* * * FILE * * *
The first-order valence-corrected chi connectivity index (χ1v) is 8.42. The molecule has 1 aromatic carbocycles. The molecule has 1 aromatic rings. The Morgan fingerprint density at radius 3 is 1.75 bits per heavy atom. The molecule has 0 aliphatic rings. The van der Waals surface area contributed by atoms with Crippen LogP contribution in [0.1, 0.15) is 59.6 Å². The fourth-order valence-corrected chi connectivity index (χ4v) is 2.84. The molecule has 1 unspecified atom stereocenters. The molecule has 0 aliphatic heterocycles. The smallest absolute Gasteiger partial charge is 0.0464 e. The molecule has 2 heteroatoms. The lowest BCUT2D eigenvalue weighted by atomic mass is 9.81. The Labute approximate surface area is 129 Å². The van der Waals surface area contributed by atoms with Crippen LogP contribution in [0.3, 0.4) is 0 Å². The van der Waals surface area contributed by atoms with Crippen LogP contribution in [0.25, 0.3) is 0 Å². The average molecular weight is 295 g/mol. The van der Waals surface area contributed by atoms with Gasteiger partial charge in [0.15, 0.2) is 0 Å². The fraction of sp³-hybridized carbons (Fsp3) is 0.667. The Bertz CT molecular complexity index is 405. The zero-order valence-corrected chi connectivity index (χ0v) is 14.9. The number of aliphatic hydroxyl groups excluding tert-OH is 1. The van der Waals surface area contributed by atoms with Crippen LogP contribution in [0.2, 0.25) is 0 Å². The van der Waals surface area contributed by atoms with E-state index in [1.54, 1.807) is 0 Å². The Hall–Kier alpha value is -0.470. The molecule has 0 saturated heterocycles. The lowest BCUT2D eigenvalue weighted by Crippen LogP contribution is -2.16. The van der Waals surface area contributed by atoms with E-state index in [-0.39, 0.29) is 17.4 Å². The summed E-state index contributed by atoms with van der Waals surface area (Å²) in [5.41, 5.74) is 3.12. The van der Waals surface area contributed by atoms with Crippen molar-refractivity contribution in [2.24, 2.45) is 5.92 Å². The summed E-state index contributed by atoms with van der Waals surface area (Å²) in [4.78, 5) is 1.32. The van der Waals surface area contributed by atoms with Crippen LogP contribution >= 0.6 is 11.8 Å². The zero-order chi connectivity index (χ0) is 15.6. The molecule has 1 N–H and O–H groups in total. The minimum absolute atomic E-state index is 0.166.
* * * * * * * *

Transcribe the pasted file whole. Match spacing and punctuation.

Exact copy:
The first-order valence-corrected chi connectivity index (χ1v) is 8.42. The molecule has 1 aromatic carbocycles. The molecule has 1 aromatic rings. The Morgan fingerprint density at radius 3 is 1.75 bits per heavy atom. The molecule has 0 aliphatic rings. The van der Waals surface area contributed by atoms with Crippen LogP contribution in [0.1, 0.15) is 59.6 Å². The fourth-order valence-corrected chi connectivity index (χ4v) is 2.84. The molecule has 1 unspecified atom stereocenters. The molecule has 0 aliphatic heterocycles. The smallest absolute Gasteiger partial charge is 0.0464 e. The molecule has 2 heteroatoms. The lowest BCUT2D eigenvalue weighted by atomic mass is 9.81. The Labute approximate surface area is 129 Å². The van der Waals surface area contributed by atoms with Crippen LogP contribution in [0.3, 0.4) is 0 Å². The van der Waals surface area contributed by atoms with Crippen LogP contribution in [0.25, 0.3) is 0 Å². The average molecular weight is 295 g/mol. The van der Waals surface area contributed by atoms with Gasteiger partial charge in [0.15, 0.2) is 0 Å². The fraction of sp³-hybridized carbons (Fsp3) is 0.667. The Bertz CT molecular complexity index is 405. The zero-order valence-corrected chi connectivity index (χ0v) is 14.9. The number of aliphatic hydroxyl groups excluding tert-OH is 1. The van der Waals surface area contributed by atoms with Crippen LogP contribution in [0.2, 0.25) is 0 Å². The van der Waals surface area contributed by atoms with E-state index in [1.54, 1.807) is 0 Å². The Hall–Kier alpha value is -0.470. The molecule has 0 saturated heterocycles. The lowest BCUT2D eigenvalue weighted by Crippen LogP contribution is -2.16. The van der Waals surface area contributed by atoms with E-state index in [-0.39, 0.29) is 17.4 Å². The summed E-state index contributed by atoms with van der Waals surface area (Å²) in [5.41, 5.74) is 3.12. The van der Waals surface area contributed by atoms with Crippen molar-refractivity contribution in [2.24, 2.45) is 5.92 Å². The summed E-state index contributed by atoms with van der Waals surface area (Å²) in [4.78, 5) is 1.32. The van der Waals surface area contributed by atoms with Crippen LogP contribution >= 0.6 is 11.8 Å². The zero-order chi connectivity index (χ0) is 15.6. The molecule has 1 N–H and O–H groups in total. The minimum absolute atomic E-state index is 0.166.